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Governance

The Consumer Protection Bill, 2018

  • 25 Jan 2019
  • 10 min read

Why in News?

  • The Consumer Protection Bill, 2018 has been passed in the winter session of the Parliament on December 20, 2018.

Salient Features

  • The Bill replaces the Consumer Protection Act, 1986.
  • The Bill enforces consumer rights and provides a mechanism for redressal of complaints regarding the defects in goods and deficiency in services.
  • Consumer Disputes Redressal Commissions will be set up at the District, State and National levels for adjudicating consumer complaints with pecuniary jurisdiction up to Rs 1 crore, Rs 1 crore to Rs 10 crore, and above Rs 10 crore, respectively.
  • Such complaints can be filed electronically and from where the complainant resides or works.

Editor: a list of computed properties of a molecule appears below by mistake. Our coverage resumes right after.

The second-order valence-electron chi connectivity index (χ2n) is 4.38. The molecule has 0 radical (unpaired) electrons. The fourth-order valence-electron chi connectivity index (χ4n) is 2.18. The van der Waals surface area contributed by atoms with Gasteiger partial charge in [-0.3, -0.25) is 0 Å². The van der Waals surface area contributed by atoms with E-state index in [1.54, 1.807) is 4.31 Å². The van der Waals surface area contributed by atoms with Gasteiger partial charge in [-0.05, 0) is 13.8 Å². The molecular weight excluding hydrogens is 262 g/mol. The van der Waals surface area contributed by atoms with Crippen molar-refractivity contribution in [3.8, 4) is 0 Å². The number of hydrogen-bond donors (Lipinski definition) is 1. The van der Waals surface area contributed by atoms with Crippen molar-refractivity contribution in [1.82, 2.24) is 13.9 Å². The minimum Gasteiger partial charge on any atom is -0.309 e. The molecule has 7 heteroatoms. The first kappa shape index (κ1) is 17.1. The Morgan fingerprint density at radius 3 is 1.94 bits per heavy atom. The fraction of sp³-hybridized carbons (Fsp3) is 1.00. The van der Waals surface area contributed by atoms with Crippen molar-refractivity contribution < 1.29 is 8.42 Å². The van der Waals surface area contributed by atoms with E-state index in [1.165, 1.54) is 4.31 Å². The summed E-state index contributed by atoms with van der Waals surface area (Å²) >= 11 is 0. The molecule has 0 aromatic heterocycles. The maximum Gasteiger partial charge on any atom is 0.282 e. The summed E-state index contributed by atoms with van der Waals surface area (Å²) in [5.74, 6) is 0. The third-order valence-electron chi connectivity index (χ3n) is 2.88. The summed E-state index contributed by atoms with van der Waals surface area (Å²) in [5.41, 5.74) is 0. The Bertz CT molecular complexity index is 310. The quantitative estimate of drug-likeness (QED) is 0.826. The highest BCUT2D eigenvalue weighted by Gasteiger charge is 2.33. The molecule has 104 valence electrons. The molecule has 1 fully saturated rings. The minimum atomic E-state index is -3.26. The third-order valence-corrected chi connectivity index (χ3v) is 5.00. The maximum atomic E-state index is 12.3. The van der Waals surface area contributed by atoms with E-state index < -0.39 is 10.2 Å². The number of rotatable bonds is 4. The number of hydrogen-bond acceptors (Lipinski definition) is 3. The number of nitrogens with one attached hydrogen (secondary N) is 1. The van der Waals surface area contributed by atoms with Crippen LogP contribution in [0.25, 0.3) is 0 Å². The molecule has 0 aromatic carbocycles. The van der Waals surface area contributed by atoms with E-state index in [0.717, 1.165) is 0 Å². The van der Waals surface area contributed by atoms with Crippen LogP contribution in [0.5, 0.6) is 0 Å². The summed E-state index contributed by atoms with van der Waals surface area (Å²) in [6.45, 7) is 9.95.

• Appeals from the District and State Commissions will be heard at the next level and from the National Commission by the Supreme Court.
  • These Commissions can declare unfair terms of contracts to be null and void.
  • The Bill defines contracts as ‘unfair’ if they significantly affect the rights of consumers. It also defines unfair and restrictive trade practices.
  • The Commissions will attempt to dispose of a complaint within three months if the complaint does not require analysis or testing of commodities. If analysis and testing are required, the complaint will be disposed within a period of five months.
  • The Bill sets up the Central Consumer Protection Authority (CCPA) to promote, protect, and enforce the rights of consumers as a class. It can issue safety notices for goods and services, order refunds, recall goods and rule against misleading advertisements.
  • The Bill establishes Consumer Protection Councils at the district, state, and national levels to render advice on consumer protection.

Note